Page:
The next couple of days would be a very sociable affair, walking with the Chuckle Brothers and the man who taught Bear Grylls everything he’s forgotten about wilderness navigation. It was also when a new piece of kit acquired me; A homing hat !
Day 8 – Glenfeshie to Mar Lodge : 26 km
By the time I emerged from my tent in the morning David Williams had already been up several hours, had a brew, limbered up, written a couple of chapters of a dissertation and was ready for the off. Obviously he’s far more at one with the rhythms of nature than myself, and can oft be seen sat outside his tent in a duvet jacket as dawn breaks, attuning himself with his surroundings as the first rays of the sun break over the morning skyline.
I on the other hand, had a lie in.
Another outdoors guru, David Wishart, was busy packing away some hand whittled tarp pegs which he’d fashioned out of a fallen tree the night before. I’d met a more drenched version of David five days previously in Glen Garry forest as I’d been brewing a cup of tea in a forest shelter, and somewhere between the west coast and Glenfeshie nature had relieved him of a few pegs. He’d obviously been running short on protein powder over the first week as I left him struggling to unlock his trekking pole as I set off up the Feshie.
Part way up the Glen I spotted a brown fleece hat lying forlorn besides the path. Spotting the likely owner a way in the distance, a sudden burst of vigour had me soon about to reunite the two together and claim the reward fee and a TGO pat on the back.
‘Not mine mate, my heads far too big for that hat!’, was not the response I was expecting, leaving my carefully honed pack weight almost 80g heavier…..and I already had a hat.
So a few yards out of sight I ditched the hat and sped off as though it might try and follow me, and once a safe distance away I sat down for a drink. Shortly after, an elderly gent sauntered up waving something brown and familiar.
‘I think you dropped your hat lad!’.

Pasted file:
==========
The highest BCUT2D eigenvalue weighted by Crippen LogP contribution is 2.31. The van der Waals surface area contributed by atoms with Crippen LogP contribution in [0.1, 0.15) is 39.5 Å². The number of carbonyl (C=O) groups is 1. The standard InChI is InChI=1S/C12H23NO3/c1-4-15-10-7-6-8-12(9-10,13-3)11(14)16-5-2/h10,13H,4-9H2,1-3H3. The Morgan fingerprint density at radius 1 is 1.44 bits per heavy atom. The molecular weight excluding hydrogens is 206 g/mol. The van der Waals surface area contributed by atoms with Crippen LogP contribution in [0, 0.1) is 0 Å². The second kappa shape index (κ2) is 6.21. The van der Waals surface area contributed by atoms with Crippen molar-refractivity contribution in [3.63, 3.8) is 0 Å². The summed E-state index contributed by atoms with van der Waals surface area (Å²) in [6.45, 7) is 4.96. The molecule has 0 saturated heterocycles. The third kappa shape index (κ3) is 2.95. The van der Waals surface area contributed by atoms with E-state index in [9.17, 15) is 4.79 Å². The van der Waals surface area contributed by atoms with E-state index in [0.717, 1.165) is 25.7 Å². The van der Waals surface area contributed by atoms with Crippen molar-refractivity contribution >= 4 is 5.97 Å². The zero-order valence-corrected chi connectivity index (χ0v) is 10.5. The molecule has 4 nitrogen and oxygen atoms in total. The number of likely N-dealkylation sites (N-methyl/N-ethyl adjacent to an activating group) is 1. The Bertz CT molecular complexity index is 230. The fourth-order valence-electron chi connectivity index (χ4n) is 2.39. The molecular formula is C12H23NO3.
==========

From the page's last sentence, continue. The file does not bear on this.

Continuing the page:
I didn’t have the heart to disappoint him, so just thanked him and tucked it behind my rucksack strap.
The falls over the River Eidart are crossed at the head of Glenfeshie before you start the wet trudge over to Geldie Burn, and they make an obvious spot for a photo call. As I approached, Fellbound was poised ready to take a catalogue shot of Graham Weaver sashaying over the bridge. Graham was another challenger I’d bumped several days before, over an evening supping brandy at Spean Bridge.
Completing what was rapidly looking like an old boys reunion, David Wishart caught us up at the falls leaning distinctly to one side. He’d failed to unlock one of his poles, brute force proving ineffective. What was called for was group effort, so each in turn we turned our backs (blokes always do that when untightening something in company) and burst neck vessels trying to unlock it. We can now finally answer the question ‘how many blokes does it take to unlock a Pacer pole?’…four.
Graham and David Wishart turned out to be quite a double act, dubbed the Chuckle Brothers from there on, a fusion of Merseyside and North Eastern whit (forgive the geographical generalization).
The four of us pretty much walked together as a group for the rest of the day and it was probably one of my favourite of the whole crossing; walking and talking interspersed with hilarity.
With Fellbound acting as group pacemaker and cool weather to keep core temperatures down on the forced march, the ground flew past below our feet. I was grateful for the cloud cover without which I’d have been reduced to a pool of sweat on the track.
It wasn’t until Graham decided to remove his day-glow fleece that the sun finally decided it was worth making an appearance. My camera barely registered a difference between the two.
Following a few wraps and Primula at White Bridge I got a sudden burst of energy, and pulled away from the Chuckle Brothers enough to try and ditch that dammed hat again. A quick glance over my shoulder to make sure and, like a resident of Stalag Luft III, I dropped the offending item down the leg of my trouser, and gave it a swift sidewards kick into the heather.